The European Commission is pushing for a “quick fix” solution to the alcohol labelling deadlock before the end of its mandate, an official close to the issue told EURACTIV.com.
In March 2018, the alcohol industry presented its self-regulatory proposal on labelling, focusing on “flexibility” for wine, beer, spirits and cider. Alcohol makers will be free to decide whether to place information on the label, online or both. No uniform, industry-wide solution has been reached.
“We are exploring ways to have a quick fix solution during our mandate […] to have at least calories on the label,” the EU official said.
“I really don’t know how we can do that,” the official admitted.
Asked if the Commission is considering switching from the self-regulation scheme to specific legislation, the official replied: “A piece of legislation could take 6-7 [months to draft] and it would be hard to get there”.
EU Health Commissioner has expressed his disappointment with the industry’s proposal, saying it is “inconsistent”.
“The Commissioner is not satisfied with the proposal because it is not consistent and does not address some issues related to information for consumers: consumers should be fully informed.
“Our lawyers’ assessment confirms that there are some legal issues with the proposal,” an EU spokesperson told EURACTIV earlier this month (11 September).
The industry did not resolve a long-standing dispute over how to inform consumers about the number of calories contained in alcoholic beverages. The spirits industry and brewers also bicker over the amount of calories that should be on the label.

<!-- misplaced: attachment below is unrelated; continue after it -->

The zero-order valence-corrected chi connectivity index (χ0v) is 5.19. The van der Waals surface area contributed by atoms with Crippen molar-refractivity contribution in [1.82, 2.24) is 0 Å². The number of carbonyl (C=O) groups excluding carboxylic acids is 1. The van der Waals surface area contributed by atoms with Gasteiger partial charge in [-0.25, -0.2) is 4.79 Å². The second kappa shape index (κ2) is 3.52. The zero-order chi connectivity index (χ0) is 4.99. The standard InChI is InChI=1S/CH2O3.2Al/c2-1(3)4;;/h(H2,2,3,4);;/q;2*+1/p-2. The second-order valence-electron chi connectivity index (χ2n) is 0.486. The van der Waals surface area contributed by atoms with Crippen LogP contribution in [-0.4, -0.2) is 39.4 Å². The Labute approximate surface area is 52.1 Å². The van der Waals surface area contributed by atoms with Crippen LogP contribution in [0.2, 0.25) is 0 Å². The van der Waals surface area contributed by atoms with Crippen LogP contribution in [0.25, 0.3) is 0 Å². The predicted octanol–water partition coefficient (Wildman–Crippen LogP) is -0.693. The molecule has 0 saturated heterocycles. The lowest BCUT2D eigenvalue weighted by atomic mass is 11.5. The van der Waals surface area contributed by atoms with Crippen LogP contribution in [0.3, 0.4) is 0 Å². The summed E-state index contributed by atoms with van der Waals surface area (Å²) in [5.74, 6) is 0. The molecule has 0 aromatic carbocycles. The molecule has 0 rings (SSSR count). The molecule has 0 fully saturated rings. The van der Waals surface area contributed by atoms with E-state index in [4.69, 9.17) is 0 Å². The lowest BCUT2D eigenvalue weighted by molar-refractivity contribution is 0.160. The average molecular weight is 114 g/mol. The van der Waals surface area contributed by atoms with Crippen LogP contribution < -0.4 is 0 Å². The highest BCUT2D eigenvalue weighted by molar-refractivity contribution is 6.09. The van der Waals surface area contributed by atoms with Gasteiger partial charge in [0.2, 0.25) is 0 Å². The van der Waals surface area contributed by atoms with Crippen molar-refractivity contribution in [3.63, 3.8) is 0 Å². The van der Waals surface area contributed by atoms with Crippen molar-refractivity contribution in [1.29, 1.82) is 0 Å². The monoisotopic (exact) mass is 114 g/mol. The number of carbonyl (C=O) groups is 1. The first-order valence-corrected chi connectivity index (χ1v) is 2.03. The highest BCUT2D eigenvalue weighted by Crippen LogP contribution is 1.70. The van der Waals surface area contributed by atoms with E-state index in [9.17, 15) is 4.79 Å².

The brewers insist that the regulation is clear for everybody.
“We’ve always said that according to Regulation 1169, if you want to complement the 100ml reference by some portion information, just do it.
“And it’s what a number of brewers do. On a number of brewers’ label, you have the 100ml column and the exact portion. For us it’s a non-issue,” said Pierre-Olivier Bergeron, the secretary-general of the Brewers of Europe.
The spirits industry “understands and accepts” the legal obligation to label information on calories per 100ml, even if it is “inappropriate and potentially misleading in the case of spirits”.
“This is why we believe all alcoholic beverages should be obliged to label calories both per 100ml and per portion. It’s the only way we can ensure that consumers can actually make realistic comparative assessments on typical calorie intake values between the different categories,” spiritsEUROPE told EURACTIV.
EU winemakers acknowledge that the energy is normally given on the basis of the 100ml, which is the equivalent of a drinking unit for most of wine products.
But for special wines (liqueur wine) and aromatised wine products, winemakers would suggest complementing the information with the calories in the basis of the unit when relevant.